The stock experienced a downtrend that bottomed out at 25 cents in February 2016 and began an upward trend that stalled at $3.20 in September. The stock hit a higher low in March 2017 before recovering, testing the 2016 high. A breakout should bring broad buying interest that could support a continued upside that could double the price by year’s end.
The company was founded in 2008 and provides business loans and loan guarantee services to small-to-medium enterprises, farmers and individuals in China’s Jiangsu Province.
3. CymaBay Therapeutics, Inc. (CBAY)
CymaBay Therapeutics Inc. (CBAY), a clinical-stage biopharmaceutical company developing therapies to treat specialty and orphan diseases, returns from the June list, where it ranked number 9. The stock rallied to an all-time high at $13.78 in February 2015, then suffered a steep downtrend that continued into the first quarter of 2016. The stock then dropped to an all-time low at 82 cents before bouncing to $3.04 in April, a yearly high, ahead of a pullback that continued into the November low at $1.15.
The stock broke above the 2016 high in February 2017, reaching a two-year high at $4.81.
Net loss for the 2017 first quarter was $5.4 million, or ($0.20) per diluted share, compared to $6.8 million, or ($0.29) per diluted share in the first quarter of 2016. Net loss in the 2017 first quarter was $1.4 million lower compared to the prior year period, primarily due to the recognition of collaboration revenue in 2017.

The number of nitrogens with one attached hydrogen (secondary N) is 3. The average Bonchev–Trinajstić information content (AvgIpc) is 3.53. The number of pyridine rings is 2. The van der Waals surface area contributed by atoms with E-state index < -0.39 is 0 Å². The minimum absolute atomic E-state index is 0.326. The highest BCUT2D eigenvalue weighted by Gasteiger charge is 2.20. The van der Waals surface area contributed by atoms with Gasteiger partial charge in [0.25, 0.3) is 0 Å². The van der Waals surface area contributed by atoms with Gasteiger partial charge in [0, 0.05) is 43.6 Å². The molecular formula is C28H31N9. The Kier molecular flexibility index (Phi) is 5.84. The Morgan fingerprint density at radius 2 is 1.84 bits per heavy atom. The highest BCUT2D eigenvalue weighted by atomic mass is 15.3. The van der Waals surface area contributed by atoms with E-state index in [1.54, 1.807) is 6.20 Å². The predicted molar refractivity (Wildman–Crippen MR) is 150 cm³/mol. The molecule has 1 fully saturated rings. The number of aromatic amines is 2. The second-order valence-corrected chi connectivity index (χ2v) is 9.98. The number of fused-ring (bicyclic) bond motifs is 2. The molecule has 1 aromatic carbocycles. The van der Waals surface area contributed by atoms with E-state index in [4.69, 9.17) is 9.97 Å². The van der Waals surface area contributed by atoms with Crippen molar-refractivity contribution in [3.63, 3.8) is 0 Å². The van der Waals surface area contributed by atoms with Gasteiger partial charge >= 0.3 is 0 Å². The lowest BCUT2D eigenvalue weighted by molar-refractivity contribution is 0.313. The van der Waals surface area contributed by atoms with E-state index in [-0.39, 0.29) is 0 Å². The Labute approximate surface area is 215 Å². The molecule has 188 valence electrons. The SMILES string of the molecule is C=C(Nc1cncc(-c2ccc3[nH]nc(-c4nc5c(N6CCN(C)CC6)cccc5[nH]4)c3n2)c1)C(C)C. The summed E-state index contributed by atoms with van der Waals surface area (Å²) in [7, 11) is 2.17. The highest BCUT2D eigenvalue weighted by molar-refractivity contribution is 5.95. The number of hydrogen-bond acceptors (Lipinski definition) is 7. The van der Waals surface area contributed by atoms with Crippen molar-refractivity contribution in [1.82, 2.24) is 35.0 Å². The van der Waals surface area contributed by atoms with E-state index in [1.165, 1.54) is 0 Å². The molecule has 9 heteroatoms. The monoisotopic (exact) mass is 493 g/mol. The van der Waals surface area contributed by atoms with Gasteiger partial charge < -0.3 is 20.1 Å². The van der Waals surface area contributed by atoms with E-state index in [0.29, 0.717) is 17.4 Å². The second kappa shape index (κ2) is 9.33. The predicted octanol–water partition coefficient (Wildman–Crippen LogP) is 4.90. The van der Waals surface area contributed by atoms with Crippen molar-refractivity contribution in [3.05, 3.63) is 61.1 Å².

The rally has now reached a two-year high, attracting buying interest that could move into double digits.
4. Peiris Pharmaceuticals, Inc. (PIRS)
Pieris Pharmaceuticals Inc., a, clinical-stage biotechnology company committed to providing solutions for oncology, respiratory disease and other therapeutic areas, moved from June’s 7th spot to July’s 4th spot. The stock launched on the OTC market in 2014, trading between $2.00 and $4.25 before falling to $1.26 in January 2016. It ground sideways through November, then tested the first-quarter low ahead of a January 2017 breakaway gap that has drawn steady buying interest. The rally gathered momentum in early May after announcing a partnership with AstraZeneca PLC and is currently testing the 2015 high, the all-time high.